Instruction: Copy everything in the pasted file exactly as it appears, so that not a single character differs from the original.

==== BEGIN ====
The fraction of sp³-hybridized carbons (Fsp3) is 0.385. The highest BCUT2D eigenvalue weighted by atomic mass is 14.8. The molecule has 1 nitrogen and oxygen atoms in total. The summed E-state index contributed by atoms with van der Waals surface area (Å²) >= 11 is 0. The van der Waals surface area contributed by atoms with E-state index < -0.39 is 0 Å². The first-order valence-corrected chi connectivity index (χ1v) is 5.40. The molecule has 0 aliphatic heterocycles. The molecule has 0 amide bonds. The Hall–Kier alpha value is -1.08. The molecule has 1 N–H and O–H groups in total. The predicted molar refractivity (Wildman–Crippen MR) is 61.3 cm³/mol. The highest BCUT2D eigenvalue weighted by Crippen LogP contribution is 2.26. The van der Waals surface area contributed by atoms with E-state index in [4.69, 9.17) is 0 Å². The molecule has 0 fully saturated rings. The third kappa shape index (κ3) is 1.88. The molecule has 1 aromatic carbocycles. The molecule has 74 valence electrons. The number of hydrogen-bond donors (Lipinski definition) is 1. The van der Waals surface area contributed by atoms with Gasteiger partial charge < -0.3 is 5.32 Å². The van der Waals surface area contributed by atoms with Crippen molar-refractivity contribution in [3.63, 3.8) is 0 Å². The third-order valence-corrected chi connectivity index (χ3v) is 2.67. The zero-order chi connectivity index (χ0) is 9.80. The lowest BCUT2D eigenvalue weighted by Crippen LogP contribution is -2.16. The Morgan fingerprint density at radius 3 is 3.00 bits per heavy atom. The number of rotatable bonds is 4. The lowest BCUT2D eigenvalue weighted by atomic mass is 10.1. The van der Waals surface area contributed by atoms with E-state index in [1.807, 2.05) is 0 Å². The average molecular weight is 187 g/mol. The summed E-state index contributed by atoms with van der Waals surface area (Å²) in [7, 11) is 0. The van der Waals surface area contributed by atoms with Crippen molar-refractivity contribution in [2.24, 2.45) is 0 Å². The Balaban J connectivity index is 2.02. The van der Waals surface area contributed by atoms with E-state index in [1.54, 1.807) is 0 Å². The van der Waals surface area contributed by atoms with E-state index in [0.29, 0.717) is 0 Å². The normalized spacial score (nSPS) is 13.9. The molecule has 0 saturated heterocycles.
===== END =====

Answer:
The fraction of sp³-hybridized carbons (Fsp3) is 0.385. The highest BCUT2D eigenvalue weighted by atomic mass is 14.8. The molecule has 1 nitrogen and oxygen atoms in total. The summed E-state index contributed by atoms with van der Waals surface area (Å²) >= 11 is 0. The van der Waals surface area contributed by atoms with E-state index < -0.39 is 0 Å². The first-order valence-corrected chi connectivity index (χ1v) is 5.40. The molecule has 0 aliphatic heterocycles. The molecule has 0 amide bonds. The Hall–Kier alpha value is -1.08. The molecule has 1 N–H and O–H groups in total. The predicted molar refractivity (Wildman–Crippen MR) is 61.3 cm³/mol. The highest BCUT2D eigenvalue weighted by Crippen LogP contribution is 2.26. The van der Waals surface area contributed by atoms with E-state index in [4.69, 9.17) is 0 Å². The molecule has 0 fully saturated rings. The third kappa shape index (κ3) is 1.88. The molecule has 1 aromatic carbocycles. The molecule has 74 valence electrons. The number of hydrogen-bond donors (Lipinski definition) is 1. The van der Waals surface area contributed by atoms with Gasteiger partial charge < -0.3 is 5.32 Å². The van der Waals surface area contributed by atoms with Crippen molar-refractivity contribution in [3.63, 3.8) is 0 Å². The third-order valence-corrected chi connectivity index (χ3v) is 2.67. The zero-order chi connectivity index (χ0) is 9.80. The lowest BCUT2D eigenvalue weighted by Crippen LogP contribution is -2.16. The Morgan fingerprint density at radius 3 is 3.00 bits per heavy atom. The number of rotatable bonds is 4. The lowest BCUT2D eigenvalue weighted by atomic mass is 10.1. The van der Waals surface area contributed by atoms with E-state index in [1.807, 2.05) is 0 Å². The average molecular weight is 187 g/mol. The summed E-state index contributed by atoms with van der Waals surface area (Å²) in [7, 11) is 0. The van der Waals surface area contributed by atoms with Crippen molar-refractivity contribution in [2.24, 2.45) is 0 Å². The Balaban J connectivity index is 2.02. The van der Waals surface area contributed by atoms with E-state index in [1.54, 1.807) is 0 Å². The van der Waals surface area contributed by atoms with E-state index in [0.29, 0.717) is 0 Å². The normalized spacial score (nSPS) is 13.9. The molecule has 0 saturated heterocycles.